Mr. Waller misinterprets the miscarriage of justice exception, which looks to whether "the waiver is otherwise unlawful," Hahn, 359 F.3d at 1327 (emphasis added), not whether some other aspect of the proceeding may have involved legal error. Mr. Waller's contention that his appeal waiver should be excused due to alleged errors in the determination of his sentence entails what Hahn noted as "the logical failing of focusing on the result of the proceeding, rather than on the right relinquished, in analyzing whether an appeal waiver is [valid]."(1) Id. at 1326 n.12. "The relevant question . . . is not whether [defendant's] sentence is unlawful . . ., but whether . . . his appeal waiver itself [is] unenforceable." Porter, 405 F.3d at 1144. Indeed, to hold that alleged errors under the sentencing guidelines render an appeal waiver unlawful would nullify the waiver based on the very sort of claim it was intended to waive. This circular argument has been repudiated in many cases. See, e.g., United States v. Morgan, 386 F.3d 376, 381-82 (2d Cir. 2004), cert. denied, 543 U.S. 1169 (2005); United States v. Andis, 333 F.3d 886, 892 (8th Cir. 2003); United States v. Brown, 232 F.3d 399, 403-04 (4th Cir. 2000); United States v. Kratz, 179 F.3d 1039, 1041 (7th Cir. 1999).
Mr. Waller argues that this court should not enforce the appeal waiver because, at the time he entered the plea agreement, he did not know what his sentencing range would be or what facts the district court might use to increase his sentence under the advisory guidelines. He cites to Second Circuit authority holding that, under some circumstances, a waiver of appeal will not be enforced if the plea agreement does not specify an expected sentencing guideline range. See United States v. Rosa, 123 F.3d 94, 100-01 (2d Cir. 1997). "However, in this Circuit we have consistently and repeatedly held that broad waivers are enforceable even where they are not contingent on the ultimate sentence falling within an identified sentencing range." United States v. Montano, __ F.3d __, No. 06-2009, 2007 WL 10768, at * 3 (10th Cir. Jan. 3, 2007) (citing cases and expressly declining to adopt Second Circuit rule).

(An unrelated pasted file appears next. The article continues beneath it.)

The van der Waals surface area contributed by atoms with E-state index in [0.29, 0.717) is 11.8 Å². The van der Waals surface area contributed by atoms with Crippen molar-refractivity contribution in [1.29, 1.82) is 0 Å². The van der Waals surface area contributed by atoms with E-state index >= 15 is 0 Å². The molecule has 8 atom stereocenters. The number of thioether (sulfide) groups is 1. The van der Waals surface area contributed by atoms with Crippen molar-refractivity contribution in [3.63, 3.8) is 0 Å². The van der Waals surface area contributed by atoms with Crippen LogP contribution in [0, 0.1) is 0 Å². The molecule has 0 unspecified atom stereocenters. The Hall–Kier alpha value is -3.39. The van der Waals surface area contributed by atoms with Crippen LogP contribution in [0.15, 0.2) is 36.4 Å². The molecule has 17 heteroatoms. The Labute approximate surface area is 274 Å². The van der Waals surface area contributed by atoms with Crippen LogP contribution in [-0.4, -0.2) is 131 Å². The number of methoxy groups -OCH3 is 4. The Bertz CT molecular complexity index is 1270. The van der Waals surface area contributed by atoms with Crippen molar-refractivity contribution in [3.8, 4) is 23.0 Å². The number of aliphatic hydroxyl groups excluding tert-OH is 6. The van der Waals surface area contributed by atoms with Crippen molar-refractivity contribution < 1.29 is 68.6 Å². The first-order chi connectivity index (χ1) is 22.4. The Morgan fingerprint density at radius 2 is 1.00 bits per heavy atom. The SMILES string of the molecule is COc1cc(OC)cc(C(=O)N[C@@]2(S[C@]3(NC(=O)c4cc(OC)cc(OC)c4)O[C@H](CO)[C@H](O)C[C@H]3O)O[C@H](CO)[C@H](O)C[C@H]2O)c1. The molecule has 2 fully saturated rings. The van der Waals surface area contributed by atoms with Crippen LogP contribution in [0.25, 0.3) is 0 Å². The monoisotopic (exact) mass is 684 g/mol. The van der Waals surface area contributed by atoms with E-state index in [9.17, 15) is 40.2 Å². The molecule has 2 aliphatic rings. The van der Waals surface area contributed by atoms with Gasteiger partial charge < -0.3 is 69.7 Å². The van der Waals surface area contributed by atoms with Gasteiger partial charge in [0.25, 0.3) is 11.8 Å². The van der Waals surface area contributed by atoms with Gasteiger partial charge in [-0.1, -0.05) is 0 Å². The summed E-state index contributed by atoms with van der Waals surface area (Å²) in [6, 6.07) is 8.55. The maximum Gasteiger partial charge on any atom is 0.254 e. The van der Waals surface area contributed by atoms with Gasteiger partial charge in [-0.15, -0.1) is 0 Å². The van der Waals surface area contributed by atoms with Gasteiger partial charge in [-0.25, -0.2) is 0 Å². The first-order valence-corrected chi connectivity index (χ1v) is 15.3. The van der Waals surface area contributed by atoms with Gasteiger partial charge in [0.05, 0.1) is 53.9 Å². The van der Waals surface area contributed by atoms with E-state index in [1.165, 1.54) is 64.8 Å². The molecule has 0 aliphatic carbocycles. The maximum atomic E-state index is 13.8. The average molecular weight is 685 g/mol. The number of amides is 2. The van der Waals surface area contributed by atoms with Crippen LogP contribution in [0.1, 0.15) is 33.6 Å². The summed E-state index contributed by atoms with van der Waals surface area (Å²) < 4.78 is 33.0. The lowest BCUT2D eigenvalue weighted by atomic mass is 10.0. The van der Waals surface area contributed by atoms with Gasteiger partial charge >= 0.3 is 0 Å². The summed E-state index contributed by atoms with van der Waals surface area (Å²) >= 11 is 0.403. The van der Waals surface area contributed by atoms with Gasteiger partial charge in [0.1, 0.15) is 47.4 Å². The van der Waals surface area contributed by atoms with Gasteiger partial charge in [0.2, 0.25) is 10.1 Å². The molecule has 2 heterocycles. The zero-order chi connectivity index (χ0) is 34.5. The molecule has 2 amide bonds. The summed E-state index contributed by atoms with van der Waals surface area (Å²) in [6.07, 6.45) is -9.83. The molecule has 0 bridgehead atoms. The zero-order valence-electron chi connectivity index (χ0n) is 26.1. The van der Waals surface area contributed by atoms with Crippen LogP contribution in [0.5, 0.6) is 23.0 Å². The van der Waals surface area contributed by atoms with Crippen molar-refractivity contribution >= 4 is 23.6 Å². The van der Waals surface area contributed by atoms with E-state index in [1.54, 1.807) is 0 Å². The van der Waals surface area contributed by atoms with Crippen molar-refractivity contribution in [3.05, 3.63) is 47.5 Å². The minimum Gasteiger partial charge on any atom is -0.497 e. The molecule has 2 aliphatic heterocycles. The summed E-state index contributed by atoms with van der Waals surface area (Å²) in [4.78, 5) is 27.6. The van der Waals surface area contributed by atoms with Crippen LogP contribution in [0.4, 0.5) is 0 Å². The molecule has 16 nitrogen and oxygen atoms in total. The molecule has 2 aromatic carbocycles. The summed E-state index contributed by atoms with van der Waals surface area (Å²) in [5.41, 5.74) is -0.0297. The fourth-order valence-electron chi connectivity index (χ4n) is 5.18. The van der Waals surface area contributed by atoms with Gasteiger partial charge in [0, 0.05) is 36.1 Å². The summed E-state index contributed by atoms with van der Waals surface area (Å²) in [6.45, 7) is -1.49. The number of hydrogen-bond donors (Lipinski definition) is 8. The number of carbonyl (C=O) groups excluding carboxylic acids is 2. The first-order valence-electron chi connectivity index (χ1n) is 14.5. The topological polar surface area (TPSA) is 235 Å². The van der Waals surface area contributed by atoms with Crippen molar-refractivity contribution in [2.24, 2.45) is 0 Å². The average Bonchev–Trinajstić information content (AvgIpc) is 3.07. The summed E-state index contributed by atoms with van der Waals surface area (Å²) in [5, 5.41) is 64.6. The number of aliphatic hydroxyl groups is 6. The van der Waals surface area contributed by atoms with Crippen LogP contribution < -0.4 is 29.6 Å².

The plea agreement here made clear the maximum sentence Mr. Waller faced for the crime of conviction, that he gave up multiple constitutional and appellate rights in exchange for concessions from the government, and that his sentence would be determined in accordance with 18 U.S.C. § 3553(a), taking into consideration the applicable guidelines. As in Porter, the sentence imposed by the district court complied with the terms of the plea agreement and with the understanding of the plea Mr. Waller expressed at the plea hearing. Mr. Waller has not demonstrated that it would be a miscarriage of justice to enforce the waiver.
The government's motion to enforce the waiver is GRANTED and the appeal is DISMISSED. The mandate shall issue forthwith.
ENTERED FOR THE COURT
*. This panel has determined unanimously that oral argument would not materially assist the determination of this appeal. See Fed. R. App. P. 34(a)(2); 10th Cir. R. 34.1(G). The case is therefore ordered submitted without oral argument. This order and judgment is not binding precedent, except under the doctrines of law of the case, res judicata, and collateral estoppel. It may be cited, however, for its persuasive value consistent with Fed. R. App. P. 32.1 and 10th Cir. R. 32.1.
1. While Hahn drew this distinction in determining whether an appeal waiver was knowing and voluntary, 359 F.3d at 1326 & n.12, it also applies in determining whether such a waiver was otherwise lawful.